The point is, this is a public dialogue, for the public to express its views; this is not a polarized issue with two sides, but a multi-faceted issue area with far-ranging implications for worker safety, public health, land-use planning, local economies, scientific research, and government regulatory oversight; our intention is not to push ‘one’ side at the expense of another, but to create what we hope will be the first in a series of fora to allow a multitude of views to be expressed. We hope you will attend and express your views, while giving respectful attention to the views of those who may not be heard in the academy.

          • I support this meeting’s focus on community, although I echo the sentiment that adding “synthusiasts” to the program would create a more balanced and informed discussion. Scientists are also citizens of our community whose kids drink the same tap water and breathe the same air as the rest of us, and so they share most of the same concerns that we have.

  3. Jay Keasling had his own conference a few years ago at the Berkeley Repertory theatre. I found him to be very dismissive even mocking toward public concerns about the resulting “ethical, environmental, economic, social and scientific ramifications of his work”. His concerns are not humanitarian but motivated by the bottom line and the almighty dollar as outlined this week in the news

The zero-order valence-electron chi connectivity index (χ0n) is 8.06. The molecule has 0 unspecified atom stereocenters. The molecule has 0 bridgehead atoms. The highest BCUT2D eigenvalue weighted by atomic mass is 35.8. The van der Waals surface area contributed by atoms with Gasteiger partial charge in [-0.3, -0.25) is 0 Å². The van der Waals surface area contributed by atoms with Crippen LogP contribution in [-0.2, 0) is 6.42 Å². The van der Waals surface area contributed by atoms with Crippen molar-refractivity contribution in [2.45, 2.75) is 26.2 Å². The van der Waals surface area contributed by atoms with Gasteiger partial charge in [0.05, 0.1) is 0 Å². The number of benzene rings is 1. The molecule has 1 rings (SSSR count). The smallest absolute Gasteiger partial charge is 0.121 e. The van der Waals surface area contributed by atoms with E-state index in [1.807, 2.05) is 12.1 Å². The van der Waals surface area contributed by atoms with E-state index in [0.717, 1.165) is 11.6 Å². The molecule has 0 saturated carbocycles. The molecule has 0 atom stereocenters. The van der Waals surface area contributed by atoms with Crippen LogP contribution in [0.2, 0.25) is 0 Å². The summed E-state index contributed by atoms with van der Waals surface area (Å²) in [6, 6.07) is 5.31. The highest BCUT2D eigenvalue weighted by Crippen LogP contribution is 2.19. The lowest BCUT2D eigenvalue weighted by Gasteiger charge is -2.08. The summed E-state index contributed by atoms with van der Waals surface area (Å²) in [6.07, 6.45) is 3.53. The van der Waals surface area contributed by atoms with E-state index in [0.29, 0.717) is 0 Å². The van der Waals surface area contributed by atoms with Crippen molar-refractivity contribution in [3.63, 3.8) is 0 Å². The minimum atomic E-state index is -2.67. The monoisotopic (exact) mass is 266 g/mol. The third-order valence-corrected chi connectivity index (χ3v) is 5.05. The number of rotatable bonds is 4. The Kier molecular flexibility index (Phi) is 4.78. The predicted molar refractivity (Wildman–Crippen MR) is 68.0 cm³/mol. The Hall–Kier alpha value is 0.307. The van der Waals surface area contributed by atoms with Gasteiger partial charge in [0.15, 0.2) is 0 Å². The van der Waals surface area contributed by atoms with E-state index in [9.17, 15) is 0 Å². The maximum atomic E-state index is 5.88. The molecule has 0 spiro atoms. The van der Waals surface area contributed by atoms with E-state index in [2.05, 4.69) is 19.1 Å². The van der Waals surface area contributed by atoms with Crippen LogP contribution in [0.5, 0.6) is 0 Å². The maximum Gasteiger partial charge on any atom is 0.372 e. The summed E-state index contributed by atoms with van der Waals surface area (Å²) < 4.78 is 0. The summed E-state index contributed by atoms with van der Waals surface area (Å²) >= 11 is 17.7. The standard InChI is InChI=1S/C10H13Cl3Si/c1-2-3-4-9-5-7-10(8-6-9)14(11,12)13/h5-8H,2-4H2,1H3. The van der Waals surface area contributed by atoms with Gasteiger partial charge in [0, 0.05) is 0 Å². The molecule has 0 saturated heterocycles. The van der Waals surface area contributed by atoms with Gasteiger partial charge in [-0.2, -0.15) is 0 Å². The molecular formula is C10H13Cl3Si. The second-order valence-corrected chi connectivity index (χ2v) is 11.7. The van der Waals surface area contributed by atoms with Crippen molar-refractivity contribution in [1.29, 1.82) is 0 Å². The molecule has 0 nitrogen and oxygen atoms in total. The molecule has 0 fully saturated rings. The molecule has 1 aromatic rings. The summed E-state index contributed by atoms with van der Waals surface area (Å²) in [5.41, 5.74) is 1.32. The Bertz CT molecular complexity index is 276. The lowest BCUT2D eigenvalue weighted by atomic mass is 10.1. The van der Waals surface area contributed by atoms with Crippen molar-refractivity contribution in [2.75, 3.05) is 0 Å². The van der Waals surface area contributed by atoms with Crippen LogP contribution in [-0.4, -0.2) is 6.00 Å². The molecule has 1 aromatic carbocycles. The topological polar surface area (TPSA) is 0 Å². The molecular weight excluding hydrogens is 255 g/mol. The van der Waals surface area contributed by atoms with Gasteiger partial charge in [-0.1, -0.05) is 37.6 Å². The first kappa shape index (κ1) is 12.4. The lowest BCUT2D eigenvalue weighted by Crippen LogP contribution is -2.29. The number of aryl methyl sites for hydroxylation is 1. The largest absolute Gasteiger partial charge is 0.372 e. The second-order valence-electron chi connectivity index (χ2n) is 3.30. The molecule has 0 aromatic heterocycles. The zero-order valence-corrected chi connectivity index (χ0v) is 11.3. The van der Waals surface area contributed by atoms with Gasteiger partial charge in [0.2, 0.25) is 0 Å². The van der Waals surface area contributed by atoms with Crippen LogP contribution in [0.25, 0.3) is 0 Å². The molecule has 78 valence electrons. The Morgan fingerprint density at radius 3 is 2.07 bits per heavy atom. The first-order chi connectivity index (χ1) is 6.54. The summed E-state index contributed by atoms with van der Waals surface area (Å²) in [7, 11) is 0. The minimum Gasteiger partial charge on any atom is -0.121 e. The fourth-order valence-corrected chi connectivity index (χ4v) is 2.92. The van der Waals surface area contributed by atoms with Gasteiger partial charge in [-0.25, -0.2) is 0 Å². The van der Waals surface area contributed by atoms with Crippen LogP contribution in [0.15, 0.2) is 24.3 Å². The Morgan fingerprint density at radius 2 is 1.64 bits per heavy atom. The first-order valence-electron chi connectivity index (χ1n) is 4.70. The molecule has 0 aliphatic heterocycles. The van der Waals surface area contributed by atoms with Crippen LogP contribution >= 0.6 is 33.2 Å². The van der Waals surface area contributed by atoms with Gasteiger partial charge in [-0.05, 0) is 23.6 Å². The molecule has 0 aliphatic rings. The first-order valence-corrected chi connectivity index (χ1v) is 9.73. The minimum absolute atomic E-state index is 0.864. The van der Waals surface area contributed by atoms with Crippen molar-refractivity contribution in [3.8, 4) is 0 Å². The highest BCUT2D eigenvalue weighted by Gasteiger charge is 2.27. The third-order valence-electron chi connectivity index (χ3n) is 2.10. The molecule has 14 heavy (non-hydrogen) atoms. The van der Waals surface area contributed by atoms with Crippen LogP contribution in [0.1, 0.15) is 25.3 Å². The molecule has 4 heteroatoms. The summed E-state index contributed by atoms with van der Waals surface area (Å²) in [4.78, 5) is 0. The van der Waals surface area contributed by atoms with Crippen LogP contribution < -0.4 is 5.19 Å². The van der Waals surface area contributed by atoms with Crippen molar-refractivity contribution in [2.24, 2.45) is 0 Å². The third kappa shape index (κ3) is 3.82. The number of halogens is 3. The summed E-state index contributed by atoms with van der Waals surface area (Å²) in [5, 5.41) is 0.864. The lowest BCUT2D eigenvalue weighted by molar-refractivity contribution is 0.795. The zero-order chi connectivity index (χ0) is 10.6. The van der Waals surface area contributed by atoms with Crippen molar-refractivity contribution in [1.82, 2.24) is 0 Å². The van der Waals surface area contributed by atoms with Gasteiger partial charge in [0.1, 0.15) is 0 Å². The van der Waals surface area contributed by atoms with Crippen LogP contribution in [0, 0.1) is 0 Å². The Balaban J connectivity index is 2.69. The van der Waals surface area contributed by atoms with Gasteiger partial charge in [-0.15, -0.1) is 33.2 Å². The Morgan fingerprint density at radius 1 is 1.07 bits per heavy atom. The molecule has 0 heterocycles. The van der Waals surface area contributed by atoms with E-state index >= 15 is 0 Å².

he is beholden to the 1% (I prefer 10%, but 1% will do for now).

  4. […] part of our ongoing coverage of synthetic biology, and in conjunction with our upcoming event, Unmasking the Bay Area Bio-Lab and Synthetic Biology, Climate Connections is making the new declaration available, here. On the release of the […]

  5. […] part of our ongoing coverage of synthetic biology, and in conjunction with our upcoming event, Unmasking the Bay Area Bio-Lab and Synthetic Biology, Climate Connections interviewed Eric Hoffman, Food and Technology Policy Campaigner at Friends of […]

  6. “Unmasking the Bay Area Bio Lab and Synthetic Biology at Risk” sounds pretty polarized to me.

  7. I just watched the youtubes of the event and I’m astonished that the organizers honestly think that “our intention is not to push ‘one’ side at the expense of another” (response to Jeff, above). In fact, the panel was comprised only of people who could charitably be called ‘anti-biotech’. To wit, when asked if there are any benefits to synthetic biology, the only thing offered was along the lines of “well, may be some interesting basic science.” Really? The panelists couldn’t think of anything potentially useful? Even insulin from recombinant E. coli was described by the moderator as a net bad. At the least, I’m guessing that all the patients, including members of my family, who have avoided immunogenic reactions associated with pig insulin (the only source of the drug before Genentech) would strongly disagree.

    If the panelists really couldn’t think of any potential benefit of synthetic biology, then this reflects not only a clear lack of imagination, but also is an indication, as others pointed out above, that other inputs were sorely needed. While it might be true that scientists are overly optimistic about the benefits of synthetic biology, the cynicism on display by the forum panel was breathtaking. I found the lack of thoughtfulness and nuance in the presentations very depressing. If SYNBIOWATCH expects to play a constructive role in shaping research and safety agendas (as compared to being known as cranks and propagandists), it is really going to have to work harder to build credibility.